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Our guide told us that the roseate spoonbills were nesting, and that we would have opportunity to see their nests and their babies. That’s what convinced us to take the trip. And we did see many, many roseate spoonbills.

SLIDESHOW OF PARENTS FEEDING THEIR YOUNG:

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We especially enjoyed watching those spoonbills feed their young (slideshow above). The babies were larger than we expected, already a couple of months old, though many of them hadn’t yet gotten their pink color. Our guide said the height of the spoonbill nesting season is October through December.

SLIDESHOW OF VARIOUS BIRDS WE SAW:

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As we boated up the river we saw so many birds of so many types. Our guide told us what all of them were, but I am no birder and it was hard to keep track. We saw eagles, storks, cranes, ibises, herons, nightjars, rails, egrets, cormorants, northern potoos and Jesus birds, among many others.

SLIDESHOW OF SOME EAGLES:

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Our guide was keen to make sure we saw the variety of eagles that we encountered. I suppose it was much easier for us to notice the larger birds, so was glad he pointed out so much.

SLIDESHOW OF THE GORGEOUS SCENERY:

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The area is gorgeous — full of mangrove swamps, estuaries, rivers and other wetlands, along the lines of Agua Verde or Teacapán, much as Mazatlán used to be. We saw a great variety of trees, flowers, lilies and other plant life.

SLIDESHOW OF THE FLOCKS OF BIRDS ON THE ISLANDS:

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As we approached the actual bird sanctuary, we were amazed at what we saw in the distance. Floating islands of green that were COMPLETELY FILLED with large nests and more birds than I’ve ever seen in my life! We felt like we were in a Hitchcock movie! I can also assure you that the smell won’t be bottled for perfume anytime soon! As we approached the nesting area our guide cut the motor and paddled us closer.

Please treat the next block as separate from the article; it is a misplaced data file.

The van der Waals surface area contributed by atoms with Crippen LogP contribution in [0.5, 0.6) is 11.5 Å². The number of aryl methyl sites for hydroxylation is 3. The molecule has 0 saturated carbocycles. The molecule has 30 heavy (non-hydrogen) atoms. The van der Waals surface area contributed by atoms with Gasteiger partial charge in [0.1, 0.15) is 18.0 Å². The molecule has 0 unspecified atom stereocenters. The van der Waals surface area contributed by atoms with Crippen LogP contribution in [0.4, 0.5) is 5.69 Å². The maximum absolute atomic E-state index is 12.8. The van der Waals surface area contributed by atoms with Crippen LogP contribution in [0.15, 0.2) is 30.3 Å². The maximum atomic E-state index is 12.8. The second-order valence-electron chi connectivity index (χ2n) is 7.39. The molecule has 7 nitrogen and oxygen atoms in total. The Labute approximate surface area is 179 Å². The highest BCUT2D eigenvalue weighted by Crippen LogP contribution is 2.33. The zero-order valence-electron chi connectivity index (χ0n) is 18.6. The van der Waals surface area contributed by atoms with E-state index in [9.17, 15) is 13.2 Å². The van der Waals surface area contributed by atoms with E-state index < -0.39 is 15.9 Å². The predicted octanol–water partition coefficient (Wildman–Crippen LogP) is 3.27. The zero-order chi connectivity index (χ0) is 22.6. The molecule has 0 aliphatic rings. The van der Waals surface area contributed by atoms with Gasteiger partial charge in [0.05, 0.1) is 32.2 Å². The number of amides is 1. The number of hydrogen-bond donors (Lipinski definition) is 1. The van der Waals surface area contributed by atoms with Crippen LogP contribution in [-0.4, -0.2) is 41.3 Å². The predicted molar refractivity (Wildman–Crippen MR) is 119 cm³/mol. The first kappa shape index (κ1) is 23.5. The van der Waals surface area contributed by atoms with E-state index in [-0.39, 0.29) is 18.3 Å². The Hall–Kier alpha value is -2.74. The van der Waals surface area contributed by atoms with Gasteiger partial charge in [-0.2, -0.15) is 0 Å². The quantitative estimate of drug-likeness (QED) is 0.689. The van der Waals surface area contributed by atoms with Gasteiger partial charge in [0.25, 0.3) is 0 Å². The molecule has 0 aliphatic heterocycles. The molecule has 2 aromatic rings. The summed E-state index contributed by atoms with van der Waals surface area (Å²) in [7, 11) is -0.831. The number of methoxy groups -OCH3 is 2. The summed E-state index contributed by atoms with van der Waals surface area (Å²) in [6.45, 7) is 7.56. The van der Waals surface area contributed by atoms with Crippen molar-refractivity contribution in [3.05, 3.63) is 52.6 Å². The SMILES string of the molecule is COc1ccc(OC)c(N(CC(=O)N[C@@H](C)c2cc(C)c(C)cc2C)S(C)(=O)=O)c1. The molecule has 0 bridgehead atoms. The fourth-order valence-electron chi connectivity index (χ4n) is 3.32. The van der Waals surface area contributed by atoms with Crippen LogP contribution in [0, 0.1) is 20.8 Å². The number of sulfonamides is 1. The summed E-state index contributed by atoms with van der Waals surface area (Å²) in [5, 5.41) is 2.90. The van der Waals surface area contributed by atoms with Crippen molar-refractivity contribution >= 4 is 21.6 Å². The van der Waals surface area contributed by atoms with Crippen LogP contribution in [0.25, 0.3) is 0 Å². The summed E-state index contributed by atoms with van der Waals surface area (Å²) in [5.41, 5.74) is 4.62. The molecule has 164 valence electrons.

SLIDESHOW OF THE NESTS:

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In the slideshow above you can see some of the mature birds as well as their young, and you can get an idea just how many nests each little floating island contained. What a pleasure! Many of the parents were busy feeding their kids, as you can see, and many of the young birds are a different color than their parents (I assume they grow into their colors).

SLIDESHOW OF SOME CAYMAN:

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We also saw a lot of turtles and cayman. Many of the cayman were out sunning, and several of them seemed to want to pose for my camera.

Singayta is a 90 minute boat ride north of San Blas, Nayarit. San Blas is three and a half hours south of Mazatlán, just this side of Tepic on the coast. We took the lancha that leaves from the far side of the river from San Blas — over the bridge from town. The boat and driver/guide cost us 700 pesos, and we could have taken eight passengers for that price. Our guide was very knowledgable about the birds as well as the flora and fauna of the area, as well as very attentive to our needs and desires. The area can alternatively be reached overland via driving and hiking.

We definitely encourage you to make the trip! Not a far drive at all from Mazatlán, and this would make for a terrific overnight or weekend.